What is Comprehensive Credit Reporting?
Simply put, Comprehensive Credit Reporting (CCR) or ‘positive reporting’ refers to additional information being provided to, and held by, Credit Reporting Bodies (CRB’s) in Australia.
In March 2014, changes to the Privacy Act 1988 came into effect to allow for this inclusion of extra information about your credit history in your credit file.
These changes also allow licensed credit providers to access and use this comprehensive information in order to make more informed lending decisions. The move across to CCR has been optional for financial providers and only started to gain momentum in mid-2015.
What has changed?
The new categories of information included in your credit file under Comprehensive Credit Reporting include repayment history information and consumer credit liability information.
Repayment history information includes:
- Repayment history for credit accounts such as credit cards, home loans and personal loans
- Whether you have made a payment or minimum payment required
- Whether the repayment was made on time or not
Your repayment history is stored on your credit file for two years. Only your repayment history from licenced credit providers who hold an Australian Credit Licence can be recorded. Telecommunication and utility companies are not licenced credit providers, so your repayment history will not include these providers and they will not be able to see repayment details either.
Consumer credit liability information includes:
- The type of credit account opened
- The date the credit account was opened and/or closed
- The name of the credit provider and whether they are a licensee
- The current limit on the credit account
What does it mean?
Comprehensive Credit Reporting means that a more complete picture of an individual’s credit profile can be held on their credit file.
People demonstrating good credit-based behaviour (such as repaying debt on time) will now see that reflected on their file and credit score. It will allow people to take greater control of how they can be perceived by potential lenders reviewing their credit file. It could allow people to recover more quickly from adverse situations or to establish a credit history more quickly.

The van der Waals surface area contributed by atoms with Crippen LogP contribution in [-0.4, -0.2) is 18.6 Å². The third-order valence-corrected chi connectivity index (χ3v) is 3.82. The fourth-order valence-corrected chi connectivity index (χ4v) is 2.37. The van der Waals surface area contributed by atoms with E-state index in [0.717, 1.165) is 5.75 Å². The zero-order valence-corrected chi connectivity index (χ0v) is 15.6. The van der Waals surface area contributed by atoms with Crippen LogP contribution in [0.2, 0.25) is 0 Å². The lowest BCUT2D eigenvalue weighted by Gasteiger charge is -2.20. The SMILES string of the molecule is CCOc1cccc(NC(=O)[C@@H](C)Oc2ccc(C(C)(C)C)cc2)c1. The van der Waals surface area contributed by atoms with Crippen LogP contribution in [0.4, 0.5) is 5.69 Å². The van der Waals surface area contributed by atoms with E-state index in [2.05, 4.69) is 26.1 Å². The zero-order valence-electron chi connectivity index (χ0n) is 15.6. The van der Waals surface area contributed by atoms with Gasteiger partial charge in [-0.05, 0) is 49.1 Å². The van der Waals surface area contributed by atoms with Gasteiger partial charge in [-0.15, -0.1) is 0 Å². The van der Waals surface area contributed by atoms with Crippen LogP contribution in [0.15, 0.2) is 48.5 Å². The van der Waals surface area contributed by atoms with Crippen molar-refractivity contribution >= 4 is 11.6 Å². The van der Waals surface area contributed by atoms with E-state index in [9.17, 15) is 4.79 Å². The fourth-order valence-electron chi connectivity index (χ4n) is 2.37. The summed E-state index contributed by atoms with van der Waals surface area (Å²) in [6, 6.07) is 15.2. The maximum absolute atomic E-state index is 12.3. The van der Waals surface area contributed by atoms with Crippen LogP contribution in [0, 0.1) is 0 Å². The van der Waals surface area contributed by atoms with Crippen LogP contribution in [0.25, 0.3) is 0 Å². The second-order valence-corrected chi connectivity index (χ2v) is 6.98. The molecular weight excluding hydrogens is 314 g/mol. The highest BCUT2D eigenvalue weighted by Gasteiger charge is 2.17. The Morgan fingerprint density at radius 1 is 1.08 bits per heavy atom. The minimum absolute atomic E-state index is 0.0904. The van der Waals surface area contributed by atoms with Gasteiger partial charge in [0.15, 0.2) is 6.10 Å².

Ultimately, it could lead to improved access to credit for consumers and potentially at better rates. Risk-based pricing structures are common in other markets such as the United States, UK and New Zealand who already have this type of comprehensive credit reporting in place.
For lenders and financial institutions, it should ultimately result in more informed lending decisions, leading to fewer outstanding debts and less defaults. It may also present the opportunity to develop new lending processes and product offers to market.
As Comprehensive Credit Reporting is a voluntary opt-in system, it will take time for all lenders to switch across, so additional information may not appear on your credit file if your credit provider has chosen not to share this information with credit bureaus yet.
You can contact your credit provider if you are unsure whether they have adopted Comprehensive Credit Reporting or if you want more information about their credit reporting practices.
What can I do?
As more credit providers opt in to Comprehensive Credit Reporting, it has never been more important to stay on top of your finances.
Credit Savvy’s top tips to get ready for Comprehensive Credit Reporting are:
- Consider setting up direct debits to help ensure bills are paid on time
- Be careful about constantly switching credit card providers
- Notify your credit providers of your new address when you move
- Research thoroughly before applying for credit and only apply when you really need it
- Protect your identity from fraud
- Get your free Experian credit score at Credit Savvy